Thanks for your time,
Sleepless in Seattle
Dear Sleepless in Seattle,
I have to be careful not to give the impression that I’m diagnosing people over the Internet. So let me just tell you that what you describe sounds very similar to what I experienced recently.
When you write, “I have no motivation and can’t think clearly. This is not like me at all,” I relate completely. I also went through a period of losing relatives, stress, plus in my case major surgery and a fairly long recovery involving many painkillers and other drugs. Afterward, I found myself unable to concentrate, unable to make sound decisions, lethargic, confused, sad, the whole bit.
I had gotten mild depression in the past, like two or three days of feeling down, but I always bounced back. This time I wasn’t bouncing back. I was diagnosed with clinical depression, and luckily I have good health insurance, and we have the excellent doctors of the UCSF Medical Center here in San Francisco, and I’m doing much better now.
Each case is different. It was not recommended that I go on medication, but I would have done so if the doctors recommended it. I was willing to do anything to get out of that miserable state.
So without pretending to be diagnosing you for anything, here’s my advice. Find a good doctor you trust and say you want to be checked out for depression.
If it turns out you are depressed, you are not alone and there is a lot of support available. You can come out of it.
So that’s my thought. I recommend staying where you are and concentrating on recovering from this series of really nasty shocks.
I mean, coming from the heart, I just want to say, take care of yourself! Get some help. You can feel better.
The Pacific Northwest can be your friend, but it’s challenging and different. I know. I moved out to San Francisco from the South back in the late 1970s, and it is a place of magic and majesty and beauty, but it’s hard to get used to it. It’s hard to get used to the rain and fog and the lack of a real hot summer. Maybe this isn’t technically the Pacific Northwest, but it’s foggy enough to drive you nuts out here in the Sunset District. I’d recommend looking into the effect that the Seattle winter has on your mood, in addition to looking into whether you may be suffering from depression.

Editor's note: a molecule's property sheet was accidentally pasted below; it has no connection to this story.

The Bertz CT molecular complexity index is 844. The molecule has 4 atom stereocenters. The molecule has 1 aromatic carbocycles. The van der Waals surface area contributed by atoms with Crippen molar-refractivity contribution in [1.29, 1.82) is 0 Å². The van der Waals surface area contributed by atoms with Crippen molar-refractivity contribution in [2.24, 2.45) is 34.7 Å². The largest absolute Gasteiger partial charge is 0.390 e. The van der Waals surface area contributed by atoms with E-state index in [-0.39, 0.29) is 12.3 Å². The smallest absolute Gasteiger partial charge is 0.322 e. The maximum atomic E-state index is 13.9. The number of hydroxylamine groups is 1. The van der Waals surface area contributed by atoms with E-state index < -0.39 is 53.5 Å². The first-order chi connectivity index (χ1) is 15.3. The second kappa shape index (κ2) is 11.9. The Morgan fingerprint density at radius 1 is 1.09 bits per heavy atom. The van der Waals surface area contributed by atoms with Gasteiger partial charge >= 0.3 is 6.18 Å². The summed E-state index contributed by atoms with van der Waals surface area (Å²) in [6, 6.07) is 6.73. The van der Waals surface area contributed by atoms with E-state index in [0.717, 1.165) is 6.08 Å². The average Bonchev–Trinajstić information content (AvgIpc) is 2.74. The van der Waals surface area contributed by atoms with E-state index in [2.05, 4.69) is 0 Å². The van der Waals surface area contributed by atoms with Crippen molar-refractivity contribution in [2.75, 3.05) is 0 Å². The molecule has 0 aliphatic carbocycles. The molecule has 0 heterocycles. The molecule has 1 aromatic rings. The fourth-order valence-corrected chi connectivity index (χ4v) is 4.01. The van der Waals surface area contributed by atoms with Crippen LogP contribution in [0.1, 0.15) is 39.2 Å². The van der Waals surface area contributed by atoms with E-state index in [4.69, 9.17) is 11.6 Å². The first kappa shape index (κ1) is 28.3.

And it’s hard to get used to the people out here, too. After 30 years out here I still get confused. Southerners and Westerners: Different types. So that can lead to some misunderstandings. We act differently and sometimes we think differently, and we have different senses of humor and of history.
Plus there’s the weather. Sure, at first it’s great that it isn’t so hot all the time. But then you notice you’re always carrying a jacket, even in June, and what’s that all about? I still have to fight the effects of many prolonged periods of fog out here on the coast. It will take some time to get used to the chilly weather and the rain, but I think you will find your way. It helps to stay active. Now I understand why so many people like to “hike” out here. That was never a thing you would do, at least in my experience, down South. You’re going to hike? Why? Can’t you drive? Why would you just go out and walk somewhere for no reason? It’s just flat and hot — what’s the point?
But moving out to the West Coast was a good idea, and you did it for good reasons. All these other unexpected, awful losses occurred, and it was stressful, but your choice was basically a good one. I am rooting for you to consolidate your gains. Don’t put your kids through another move. Stick with it, and you will put down some roots out here.
Like the redwoods, once your roots are down, you will grow tall and majestic.
Is that corny? Sorry. I’m just saying I believe that the Pacific Northwest is a wonderful place and that it just takes some adjustment.
It was a good idea. Give it time.